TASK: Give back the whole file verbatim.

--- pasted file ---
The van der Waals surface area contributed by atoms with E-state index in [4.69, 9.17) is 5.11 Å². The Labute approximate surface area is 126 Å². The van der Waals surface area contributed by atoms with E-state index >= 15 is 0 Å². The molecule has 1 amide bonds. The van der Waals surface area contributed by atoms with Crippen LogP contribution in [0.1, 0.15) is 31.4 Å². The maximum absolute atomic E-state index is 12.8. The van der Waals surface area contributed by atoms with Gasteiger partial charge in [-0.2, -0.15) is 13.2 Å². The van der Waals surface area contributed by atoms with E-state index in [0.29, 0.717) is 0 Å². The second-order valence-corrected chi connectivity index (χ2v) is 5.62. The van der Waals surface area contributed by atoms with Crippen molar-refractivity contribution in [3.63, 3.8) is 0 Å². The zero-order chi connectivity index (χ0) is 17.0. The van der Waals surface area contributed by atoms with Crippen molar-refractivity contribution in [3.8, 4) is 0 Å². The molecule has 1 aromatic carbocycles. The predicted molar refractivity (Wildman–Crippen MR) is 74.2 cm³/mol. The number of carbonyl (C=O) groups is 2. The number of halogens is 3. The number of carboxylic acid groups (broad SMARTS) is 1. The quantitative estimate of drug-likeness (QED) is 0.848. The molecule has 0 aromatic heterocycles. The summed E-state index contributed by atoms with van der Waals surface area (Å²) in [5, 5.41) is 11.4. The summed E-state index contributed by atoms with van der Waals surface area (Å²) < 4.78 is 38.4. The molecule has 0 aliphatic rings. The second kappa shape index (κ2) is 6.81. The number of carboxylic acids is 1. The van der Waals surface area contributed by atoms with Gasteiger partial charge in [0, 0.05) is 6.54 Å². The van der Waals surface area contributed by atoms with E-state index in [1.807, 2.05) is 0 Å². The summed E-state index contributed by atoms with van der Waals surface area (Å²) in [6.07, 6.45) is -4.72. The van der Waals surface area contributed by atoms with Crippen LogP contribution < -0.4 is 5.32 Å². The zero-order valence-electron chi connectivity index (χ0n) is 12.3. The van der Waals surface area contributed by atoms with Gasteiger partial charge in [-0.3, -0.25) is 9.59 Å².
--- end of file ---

The van der Waals surface area contributed by atoms with E-state index in [4.69, 9.17) is 5.11 Å². The Labute approximate surface area is 126 Å². The van der Waals surface area contributed by atoms with E-state index >= 15 is 0 Å². The molecule has 1 amide bonds. The van der Waals surface area contributed by atoms with Crippen LogP contribution in [0.1, 0.15) is 31.4 Å². The maximum absolute atomic E-state index is 12.8. The van der Waals surface area contributed by atoms with Gasteiger partial charge in [-0.2, -0.15) is 13.2 Å². The van der Waals surface area contributed by atoms with E-state index in [0.29, 0.717) is 0 Å². The second-order valence-corrected chi connectivity index (χ2v) is 5.62. The van der Waals surface area contributed by atoms with Crippen molar-refractivity contribution in [3.63, 3.8) is 0 Å². The zero-order chi connectivity index (χ0) is 17.0. The van der Waals surface area contributed by atoms with Crippen molar-refractivity contribution in [3.8, 4) is 0 Å². The molecule has 1 aromatic carbocycles. The predicted molar refractivity (Wildman–Crippen MR) is 74.2 cm³/mol. The number of carbonyl (C=O) groups is 2. The number of halogens is 3. The number of carboxylic acid groups (broad SMARTS) is 1. The quantitative estimate of drug-likeness (QED) is 0.848. The molecule has 0 aromatic heterocycles. The summed E-state index contributed by atoms with van der Waals surface area (Å²) in [5, 5.41) is 11.4. The summed E-state index contributed by atoms with van der Waals surface area (Å²) < 4.78 is 38.4. The molecule has 0 aliphatic rings. The second kappa shape index (κ2) is 6.81. The number of carboxylic acids is 1. The van der Waals surface area contributed by atoms with Gasteiger partial charge in [0, 0.05) is 6.54 Å². The van der Waals surface area contributed by atoms with E-state index in [1.807, 2.05) is 0 Å². The summed E-state index contributed by atoms with van der Waals surface area (Å²) in [6.07, 6.45) is -4.72. The van der Waals surface area contributed by atoms with Crippen LogP contribution < -0.4 is 5.32 Å². The zero-order valence-electron chi connectivity index (χ0n) is 12.3. The van der Waals surface area contributed by atoms with Gasteiger partial charge in [-0.3, -0.25) is 9.59 Å².